Besides distraction, they objected to the use of magic in science fiction as it proposes to the readers that Earth’s problems might be unsolvable, but humanity can simply migrate to another Earth somewhere in the galaxy and start again, perhaps doing better this time. This was the second principal objection by the manifesto’s authors. This is like a second-order distraction, in that if some reader actually believed that new Earths would be found and migration would be possible, they would not be very interested in trying to solve Earth’s problems, but rather solving the problems associated with interstellar discovery, exploration and colonization. Further in this vein, if some readers felt that aliens might show up at any minute, thinking out how to deal with them might be more important that figuring out what to do about Earth’s problems.

The authors did not seem to be well-versed scientists who made a career change into science fiction writing and were incensed about the absurdity of these magic tricks, although perhaps one or two did fall into that category. The abasement of science to provide these wonders would have offended some scientists, but there was no indication in the manifesto or any of the writing that it inspired, over the course of a decade or so of interest, that this was a motivation for writing it. Instead, it appeared to be political activism, expressed in a very unique mode. Nothing can be said against the desire of the manifesto authors to motivate people to work on problems related to humanity’s continued existence here on Earth, but the method of motivation has a lot of missing details, both in the logic and in the supporting data.

Putting all that aside, the main idea of junking all this magic seems to be a good one. It is not going to happen, and the manifesto did not seem to have the slightest effect on curtailing novels and films being made exploiting it. As noted elsewhere in this blog, science fiction writers are in the business of writing what will sell the best, and utilizing the now-standard magic of FTL drives and other paraphernalia associated with it is a tried-and-true method of doing this. It is simply not going away until the readership tires of it, and that doesn’t seem to be happening. Instead, enthusiasm for such novels and films seems to be even increasing.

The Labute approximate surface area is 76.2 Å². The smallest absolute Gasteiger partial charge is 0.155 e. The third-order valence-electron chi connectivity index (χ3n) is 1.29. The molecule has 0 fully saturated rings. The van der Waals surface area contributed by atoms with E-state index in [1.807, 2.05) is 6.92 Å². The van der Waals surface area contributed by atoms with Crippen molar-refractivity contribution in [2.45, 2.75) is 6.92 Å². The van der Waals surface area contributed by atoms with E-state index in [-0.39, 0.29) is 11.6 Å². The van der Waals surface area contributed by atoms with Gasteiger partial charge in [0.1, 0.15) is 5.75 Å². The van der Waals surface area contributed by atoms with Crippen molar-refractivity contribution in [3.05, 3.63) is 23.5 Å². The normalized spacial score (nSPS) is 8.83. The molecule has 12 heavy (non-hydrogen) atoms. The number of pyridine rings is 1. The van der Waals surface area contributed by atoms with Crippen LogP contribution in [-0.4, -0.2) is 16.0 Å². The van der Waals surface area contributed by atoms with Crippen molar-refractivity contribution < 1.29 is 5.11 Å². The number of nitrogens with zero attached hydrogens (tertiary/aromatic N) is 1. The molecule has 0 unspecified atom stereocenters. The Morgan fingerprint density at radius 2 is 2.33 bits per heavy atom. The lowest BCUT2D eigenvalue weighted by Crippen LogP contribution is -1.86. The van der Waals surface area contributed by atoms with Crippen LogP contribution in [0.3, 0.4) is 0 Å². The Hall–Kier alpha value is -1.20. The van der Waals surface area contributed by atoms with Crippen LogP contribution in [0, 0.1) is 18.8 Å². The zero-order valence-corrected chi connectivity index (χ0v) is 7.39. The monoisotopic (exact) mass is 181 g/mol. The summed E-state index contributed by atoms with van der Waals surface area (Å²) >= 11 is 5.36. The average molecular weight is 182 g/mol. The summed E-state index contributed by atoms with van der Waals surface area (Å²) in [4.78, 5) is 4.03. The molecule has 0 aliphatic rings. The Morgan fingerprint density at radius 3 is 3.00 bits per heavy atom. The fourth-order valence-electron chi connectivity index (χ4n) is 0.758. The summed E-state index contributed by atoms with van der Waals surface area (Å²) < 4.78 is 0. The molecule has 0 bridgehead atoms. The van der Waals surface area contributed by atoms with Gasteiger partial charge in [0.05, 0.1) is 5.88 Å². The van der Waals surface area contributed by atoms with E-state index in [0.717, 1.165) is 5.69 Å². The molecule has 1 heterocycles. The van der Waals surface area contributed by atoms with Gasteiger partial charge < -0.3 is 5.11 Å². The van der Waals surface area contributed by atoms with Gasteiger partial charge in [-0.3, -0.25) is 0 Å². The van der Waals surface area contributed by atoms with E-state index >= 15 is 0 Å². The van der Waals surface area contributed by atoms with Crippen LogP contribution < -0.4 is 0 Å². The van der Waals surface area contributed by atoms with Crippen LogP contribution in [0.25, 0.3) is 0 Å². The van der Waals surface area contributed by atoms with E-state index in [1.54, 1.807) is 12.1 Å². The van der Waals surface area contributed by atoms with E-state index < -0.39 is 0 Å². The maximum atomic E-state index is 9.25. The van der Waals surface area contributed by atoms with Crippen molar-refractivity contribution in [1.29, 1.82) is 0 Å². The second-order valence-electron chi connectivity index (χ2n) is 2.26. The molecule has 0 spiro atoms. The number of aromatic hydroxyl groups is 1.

As for aliens, we can only agree that aliens can arrive here only after the most strenuous of voyages, and certainly can not do it for tourism. We cannot agree that studying aliens is a waste of time or a distraction, as understanding where they can live, how long they can survive, what their civilizations might be like, and how they might travel or communicate, can lead to insights about the very problems that they contend should be the principal topic of science fiction. Alienology, as defined here and in my book, is a subject with potentially signficant payoff in these areas, as has been detailed in this blog. In short, thinking about alien worlds allows one to consider variations of this one, which does lead back to understanding our own world and our own civilization better, from a different point of view. So, mundane science fiction has a couple of important overlaps with alienology, but at least one of them was completely missed by those who devised it.